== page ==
The dollar, which has surged to multi-decade highs against its major peers as well as emerging currencies, held its strength.
Traders are keeping a close eye on developments following the Japanese finance ministry’s intervention to support the yen, after it hit a new 24-year low of 146 against the dollar.
The first such intervention since 1998, it helped strengthen the yen to just above 140.
However, analysts warned the move was unlikely to have much long-term impact and the yen remained vulnerable owing to the Bank of Japan’s refusal to tighten policy – citing a need to boost the economy – as the Fed ramps up rates.
“Given the now even starker contrast between the (central bank’s) policy stance and central banks everywhere else in the world … (the) MoF will need to be in this intervention game for the long haul and in size if it is to have much hope of arresting yen weakness in an ongoing strong dollar environment,” said National Australia Bank’s Ray Attrill.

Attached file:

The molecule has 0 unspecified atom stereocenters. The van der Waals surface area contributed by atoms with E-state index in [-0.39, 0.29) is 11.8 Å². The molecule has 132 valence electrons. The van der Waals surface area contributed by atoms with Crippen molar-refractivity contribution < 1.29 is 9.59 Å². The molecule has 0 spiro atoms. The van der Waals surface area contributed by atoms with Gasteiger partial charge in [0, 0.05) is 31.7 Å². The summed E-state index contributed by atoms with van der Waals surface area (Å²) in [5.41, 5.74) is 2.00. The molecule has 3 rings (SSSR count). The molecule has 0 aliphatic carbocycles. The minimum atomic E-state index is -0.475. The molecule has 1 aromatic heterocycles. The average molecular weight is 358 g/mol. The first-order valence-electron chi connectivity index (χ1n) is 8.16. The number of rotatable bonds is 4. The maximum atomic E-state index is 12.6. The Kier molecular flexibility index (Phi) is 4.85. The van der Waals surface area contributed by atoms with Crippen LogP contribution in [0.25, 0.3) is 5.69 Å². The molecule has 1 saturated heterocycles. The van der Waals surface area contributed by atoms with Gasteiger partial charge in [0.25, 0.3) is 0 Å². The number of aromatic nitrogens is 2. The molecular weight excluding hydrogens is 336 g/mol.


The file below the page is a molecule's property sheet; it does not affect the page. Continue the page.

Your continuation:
Oil markets remain subdued by concerns about a hit to demand caused by the expected recession.
Both main contracts fluctuated as speculation swirled that OPEC and other major producers could cut output as they fear prices are falling too fast.
The commodity has fallen about a third from highs seen soon after Russia’s February invasion of Ukraine, and is even below levels seen before the conflict.
“This is going to be a very, very volatile last quarter,” said Amrita Sen, of Energy Aspects, on Bloomberg Television. She added that there were “just too many different and contradictory factors driving prices right now”.